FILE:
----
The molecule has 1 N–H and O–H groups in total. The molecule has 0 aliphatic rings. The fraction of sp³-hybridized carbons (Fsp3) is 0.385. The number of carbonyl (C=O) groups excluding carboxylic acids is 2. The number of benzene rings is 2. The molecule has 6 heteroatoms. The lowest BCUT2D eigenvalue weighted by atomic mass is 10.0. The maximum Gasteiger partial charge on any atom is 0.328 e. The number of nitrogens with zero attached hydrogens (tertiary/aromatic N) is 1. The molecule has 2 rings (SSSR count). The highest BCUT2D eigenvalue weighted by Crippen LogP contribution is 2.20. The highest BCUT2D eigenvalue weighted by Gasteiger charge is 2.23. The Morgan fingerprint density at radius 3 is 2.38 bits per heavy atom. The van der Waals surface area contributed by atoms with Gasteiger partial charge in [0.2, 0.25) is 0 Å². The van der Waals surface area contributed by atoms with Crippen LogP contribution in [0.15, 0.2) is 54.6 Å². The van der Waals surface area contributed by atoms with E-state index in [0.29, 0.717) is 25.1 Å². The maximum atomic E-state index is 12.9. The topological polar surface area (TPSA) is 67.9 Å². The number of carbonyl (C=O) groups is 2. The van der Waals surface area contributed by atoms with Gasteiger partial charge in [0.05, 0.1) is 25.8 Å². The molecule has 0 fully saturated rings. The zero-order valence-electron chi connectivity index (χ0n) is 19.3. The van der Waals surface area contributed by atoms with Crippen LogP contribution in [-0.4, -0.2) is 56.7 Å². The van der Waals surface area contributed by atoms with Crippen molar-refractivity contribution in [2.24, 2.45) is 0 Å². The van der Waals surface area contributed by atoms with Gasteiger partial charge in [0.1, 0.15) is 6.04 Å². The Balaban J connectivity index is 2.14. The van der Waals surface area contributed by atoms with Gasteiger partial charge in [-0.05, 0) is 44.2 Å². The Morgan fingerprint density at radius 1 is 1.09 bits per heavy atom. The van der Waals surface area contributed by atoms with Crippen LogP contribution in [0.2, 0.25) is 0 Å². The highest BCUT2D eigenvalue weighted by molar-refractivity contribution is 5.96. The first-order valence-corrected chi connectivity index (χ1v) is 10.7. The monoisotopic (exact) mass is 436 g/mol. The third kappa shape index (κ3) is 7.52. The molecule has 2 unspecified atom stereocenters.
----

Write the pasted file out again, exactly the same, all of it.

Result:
The molecule has 1 N–H and O–H groups in total. The molecule has 0 aliphatic rings. The fraction of sp³-hybridized carbons (Fsp3) is 0.385. The number of carbonyl (C=O) groups excluding carboxylic acids is 2. The number of benzene rings is 2. The molecule has 6 heteroatoms. The lowest BCUT2D eigenvalue weighted by atomic mass is 10.0. The maximum Gasteiger partial charge on any atom is 0.328 e. The number of nitrogens with zero attached hydrogens (tertiary/aromatic N) is 1. The molecule has 2 rings (SSSR count). The highest BCUT2D eigenvalue weighted by Crippen LogP contribution is 2.20. The highest BCUT2D eigenvalue weighted by Gasteiger charge is 2.23. The Morgan fingerprint density at radius 3 is 2.38 bits per heavy atom. The van der Waals surface area contributed by atoms with Gasteiger partial charge in [0.2, 0.25) is 0 Å². The van der Waals surface area contributed by atoms with Crippen LogP contribution in [0.15, 0.2) is 54.6 Å². The van der Waals surface area contributed by atoms with E-state index in [0.29, 0.717) is 25.1 Å². The maximum atomic E-state index is 12.9. The topological polar surface area (TPSA) is 67.9 Å². The number of carbonyl (C=O) groups is 2. The van der Waals surface area contributed by atoms with Gasteiger partial charge in [0.05, 0.1) is 25.8 Å². The molecule has 0 fully saturated rings. The zero-order valence-electron chi connectivity index (χ0n) is 19.3. The van der Waals surface area contributed by atoms with Crippen LogP contribution in [-0.4, -0.2) is 56.7 Å². The van der Waals surface area contributed by atoms with Crippen molar-refractivity contribution in [2.24, 2.45) is 0 Å². The van der Waals surface area contributed by atoms with Gasteiger partial charge in [0.1, 0.15) is 6.04 Å². The Balaban J connectivity index is 2.14. The van der Waals surface area contributed by atoms with Gasteiger partial charge in [-0.05, 0) is 44.2 Å². The Morgan fingerprint density at radius 1 is 1.09 bits per heavy atom. The van der Waals surface area contributed by atoms with Crippen LogP contribution in [0.2, 0.25) is 0 Å². The highest BCUT2D eigenvalue weighted by molar-refractivity contribution is 5.96. The first-order valence-corrected chi connectivity index (χ1v) is 10.7. The monoisotopic (exact) mass is 436 g/mol. The third kappa shape index (κ3) is 7.52. The molecule has 2 unspecified atom stereocenters.